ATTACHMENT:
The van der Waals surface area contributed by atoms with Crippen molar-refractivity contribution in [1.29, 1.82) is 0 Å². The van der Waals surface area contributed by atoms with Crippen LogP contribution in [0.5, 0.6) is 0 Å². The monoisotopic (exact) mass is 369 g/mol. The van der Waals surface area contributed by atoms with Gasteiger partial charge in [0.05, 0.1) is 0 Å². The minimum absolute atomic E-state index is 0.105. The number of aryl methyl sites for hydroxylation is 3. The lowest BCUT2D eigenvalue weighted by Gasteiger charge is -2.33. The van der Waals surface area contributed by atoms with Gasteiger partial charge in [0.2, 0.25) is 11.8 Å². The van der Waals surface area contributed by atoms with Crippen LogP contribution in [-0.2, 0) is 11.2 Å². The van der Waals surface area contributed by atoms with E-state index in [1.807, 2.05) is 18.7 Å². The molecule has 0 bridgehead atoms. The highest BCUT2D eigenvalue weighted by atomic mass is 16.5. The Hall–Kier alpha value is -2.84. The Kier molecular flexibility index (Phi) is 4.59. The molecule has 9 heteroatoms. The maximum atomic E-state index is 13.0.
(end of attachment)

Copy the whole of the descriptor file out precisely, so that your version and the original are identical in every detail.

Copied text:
The van der Waals surface area contributed by atoms with Crippen molar-refractivity contribution in [1.29, 1.82) is 0 Å². The van der Waals surface area contributed by atoms with Crippen LogP contribution in [0.5, 0.6) is 0 Å². The monoisotopic (exact) mass is 369 g/mol. The van der Waals surface area contributed by atoms with Gasteiger partial charge in [0.05, 0.1) is 0 Å². The minimum absolute atomic E-state index is 0.105. The number of aryl methyl sites for hydroxylation is 3. The lowest BCUT2D eigenvalue weighted by Gasteiger charge is -2.33. The van der Waals surface area contributed by atoms with Gasteiger partial charge in [0.2, 0.25) is 11.8 Å². The van der Waals surface area contributed by atoms with Crippen LogP contribution in [-0.2, 0) is 11.2 Å². The van der Waals surface area contributed by atoms with E-state index in [1.807, 2.05) is 18.7 Å². The molecule has 0 bridgehead atoms. The highest BCUT2D eigenvalue weighted by atomic mass is 16.5. The Hall–Kier alpha value is -2.84. The Kier molecular flexibility index (Phi) is 4.59. The molecule has 9 heteroatoms. The maximum atomic E-state index is 13.0.